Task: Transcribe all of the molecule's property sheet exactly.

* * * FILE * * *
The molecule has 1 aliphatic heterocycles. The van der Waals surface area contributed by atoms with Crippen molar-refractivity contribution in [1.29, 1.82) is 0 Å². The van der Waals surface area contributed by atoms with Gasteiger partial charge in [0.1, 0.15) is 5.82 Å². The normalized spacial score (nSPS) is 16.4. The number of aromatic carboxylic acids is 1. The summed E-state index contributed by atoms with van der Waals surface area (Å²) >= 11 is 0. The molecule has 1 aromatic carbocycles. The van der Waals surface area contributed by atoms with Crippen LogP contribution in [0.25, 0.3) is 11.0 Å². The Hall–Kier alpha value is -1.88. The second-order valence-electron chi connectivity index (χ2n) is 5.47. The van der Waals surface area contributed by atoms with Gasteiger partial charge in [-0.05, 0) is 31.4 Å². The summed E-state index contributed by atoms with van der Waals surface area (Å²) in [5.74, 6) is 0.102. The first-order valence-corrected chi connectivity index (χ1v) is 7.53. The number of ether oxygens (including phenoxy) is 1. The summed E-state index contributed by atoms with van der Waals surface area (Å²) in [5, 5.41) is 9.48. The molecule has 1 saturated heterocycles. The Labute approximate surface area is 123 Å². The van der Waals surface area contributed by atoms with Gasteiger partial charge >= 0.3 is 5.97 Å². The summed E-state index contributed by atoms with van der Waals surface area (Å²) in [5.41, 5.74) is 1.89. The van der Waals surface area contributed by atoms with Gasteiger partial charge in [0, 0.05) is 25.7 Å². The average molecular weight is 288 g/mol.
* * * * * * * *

The molecule has 1 aliphatic heterocycles. The van der Waals surface area contributed by atoms with Crippen molar-refractivity contribution in [1.29, 1.82) is 0 Å². The van der Waals surface area contributed by atoms with Gasteiger partial charge in [0.1, 0.15) is 5.82 Å². The normalized spacial score (nSPS) is 16.4. The number of aromatic carboxylic acids is 1. The summed E-state index contributed by atoms with van der Waals surface area (Å²) >= 11 is 0. The molecule has 1 aromatic carbocycles. The van der Waals surface area contributed by atoms with Crippen LogP contribution in [0.25, 0.3) is 11.0 Å². The Hall–Kier alpha value is -1.88. The second-order valence-electron chi connectivity index (χ2n) is 5.47. The van der Waals surface area contributed by atoms with Gasteiger partial charge in [-0.05, 0) is 31.4 Å². The summed E-state index contributed by atoms with van der Waals surface area (Å²) in [5.74, 6) is 0.102. The first-order valence-corrected chi connectivity index (χ1v) is 7.53. The number of ether oxygens (including phenoxy) is 1. The summed E-state index contributed by atoms with van der Waals surface area (Å²) in [5, 5.41) is 9.48. The molecule has 1 saturated heterocycles. The Labute approximate surface area is 123 Å². The van der Waals surface area contributed by atoms with Gasteiger partial charge >= 0.3 is 5.97 Å². The summed E-state index contributed by atoms with van der Waals surface area (Å²) in [5.41, 5.74) is 1.89. The van der Waals surface area contributed by atoms with Gasteiger partial charge in [0, 0.05) is 25.7 Å². The average molecular weight is 288 g/mol.